8. Conflicting Social Systems • Industrial systems use a set of assumptions that are central to their world view • Industrial societies tend to believe that the main solution to their problems is to make everyone economically successful • Traditional world view and steady-state society work against this. • Traditional view is the Aboriginal world view that considers the earth as the centre of their identity. They believe that the earth connects them to the past, the home of the ancestors, the present as it provides their daily needs and the future to be held in trust for the children • Steady-state view is the earth is a closed and finite system which has its limits. There is only so much resources that can be take before they run out and humans need to find a balance.

  9. Human populations are independent of each other and the natural systems on earth • They way one population acts and uses resources has a major effect on other natural and social systems • Having said that humans depend on the natural environment so much that changed to the natural and social systems has major impact on the human population • Ministry of Education, 1994. Social Studies 20.

  10. Human Population Lets look at the numbers

  11. The Human population • The estimated of the world population 1 million year ago: 125 000 people 25 000 years 3 340 000 10 000y years 10 million 0 A.D. 250 million 1650 500 million 1830 1 billion 1930 2 billion 1960 3 billion 1975 4 billion 1985 5 billion 1990 5.3 billion 2011 7 billion • The world population goes at 1.7% per year. This is a steady increase since 1975 • The world averages about 93 million new people each year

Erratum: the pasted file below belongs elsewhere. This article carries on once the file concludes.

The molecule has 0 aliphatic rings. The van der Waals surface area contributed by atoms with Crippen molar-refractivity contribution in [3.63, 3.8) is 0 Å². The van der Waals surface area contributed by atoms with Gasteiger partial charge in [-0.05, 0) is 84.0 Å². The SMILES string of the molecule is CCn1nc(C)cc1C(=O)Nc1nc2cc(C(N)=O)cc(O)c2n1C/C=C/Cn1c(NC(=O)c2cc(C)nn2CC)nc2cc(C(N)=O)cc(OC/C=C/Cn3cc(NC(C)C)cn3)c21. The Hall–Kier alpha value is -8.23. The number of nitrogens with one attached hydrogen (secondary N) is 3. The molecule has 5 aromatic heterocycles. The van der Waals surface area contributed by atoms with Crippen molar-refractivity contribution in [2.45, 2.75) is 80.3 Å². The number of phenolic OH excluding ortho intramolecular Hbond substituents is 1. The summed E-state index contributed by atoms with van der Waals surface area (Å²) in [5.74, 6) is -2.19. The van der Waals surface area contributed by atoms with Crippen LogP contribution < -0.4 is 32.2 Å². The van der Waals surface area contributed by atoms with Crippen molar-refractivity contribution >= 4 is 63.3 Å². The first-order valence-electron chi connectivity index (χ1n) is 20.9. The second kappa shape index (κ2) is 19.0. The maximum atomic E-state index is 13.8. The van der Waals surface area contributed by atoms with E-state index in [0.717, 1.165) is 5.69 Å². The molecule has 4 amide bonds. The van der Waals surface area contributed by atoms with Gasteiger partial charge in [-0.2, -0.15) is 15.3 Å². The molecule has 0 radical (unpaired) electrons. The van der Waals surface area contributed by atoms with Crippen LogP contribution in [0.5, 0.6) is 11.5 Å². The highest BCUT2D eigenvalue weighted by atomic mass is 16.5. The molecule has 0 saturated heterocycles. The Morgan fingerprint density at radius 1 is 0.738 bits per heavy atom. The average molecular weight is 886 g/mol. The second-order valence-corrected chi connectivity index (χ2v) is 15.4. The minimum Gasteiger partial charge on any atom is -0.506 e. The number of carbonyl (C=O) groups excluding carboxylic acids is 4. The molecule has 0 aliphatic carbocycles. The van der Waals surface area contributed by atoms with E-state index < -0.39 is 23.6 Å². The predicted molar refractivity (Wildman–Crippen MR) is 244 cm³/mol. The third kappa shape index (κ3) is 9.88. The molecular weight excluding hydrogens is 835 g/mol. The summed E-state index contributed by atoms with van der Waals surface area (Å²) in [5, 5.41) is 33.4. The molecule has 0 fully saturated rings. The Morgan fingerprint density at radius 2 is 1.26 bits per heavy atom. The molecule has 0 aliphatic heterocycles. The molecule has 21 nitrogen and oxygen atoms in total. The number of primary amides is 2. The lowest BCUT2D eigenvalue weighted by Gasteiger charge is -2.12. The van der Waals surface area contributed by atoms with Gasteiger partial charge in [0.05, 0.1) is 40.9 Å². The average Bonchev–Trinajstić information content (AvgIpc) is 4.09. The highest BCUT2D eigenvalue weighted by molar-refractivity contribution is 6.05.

12. Key Terms • Population estimates: historical population are very conjectural with the estimated are based on assumptions about capacity of land and distribution of population at the time. • Natural Increase: natural increase is the difference between the number of births and deaths rate in a population • Birth rate: annual number of live births per 1000 population per year • Death rate: number of people dying per 1000 population per year. • Rate of natural increase: the difference between the birth and death rate( expressed as a %) • Population Growth Rate: the rate of natural increase plus the effects of immigration

  13. Projections: is an inference about what might happen in the future if a certain set of assumption about human behaviour remain consistent Predictions: a statement about what will happen in the future Double time: the number of years necessary for a population to double equals 72 divided by the annual percentage rate of population increase Demographic transitions: in industrialized countries with high standard of living, both mortality and fertility rates decline sharply so that population growth rate fell to around one percent.

  14. Drawing Inferences from Population Data • Making projections of population growth in the future based on current polices • Looking at what the trends in birth and death rate to infer the future trends of the populations • It is hard to make these predictions as the rates if increase and decrease do change a lot over time • Keep in mind that the world population has reached a size that small changes in the percentage of growth can result in large population growth • Keep in mind that they population historically had stayed small because humans did not know how to mass produce food to sustain large population or how to control disease.

  15. Population and human behaviour • They way human behave impact the population • Technology, social and cultural changed affect human reproductive behaviour • Changes in food and medicine change mortality rates.

  16. Fertility Rates • The response to changes in culture and society changes how a population grows • The age of marriage changes the age in which woman will start giving birth and for how long • Cultural values determining the extent of use of contraception • Standards of living which affect economic expectations, attitudes about the need for children, educating children • Attitudes to the statues of women, they power they have and the rights they have • Ministry of Education, 1994. Social Studies 20.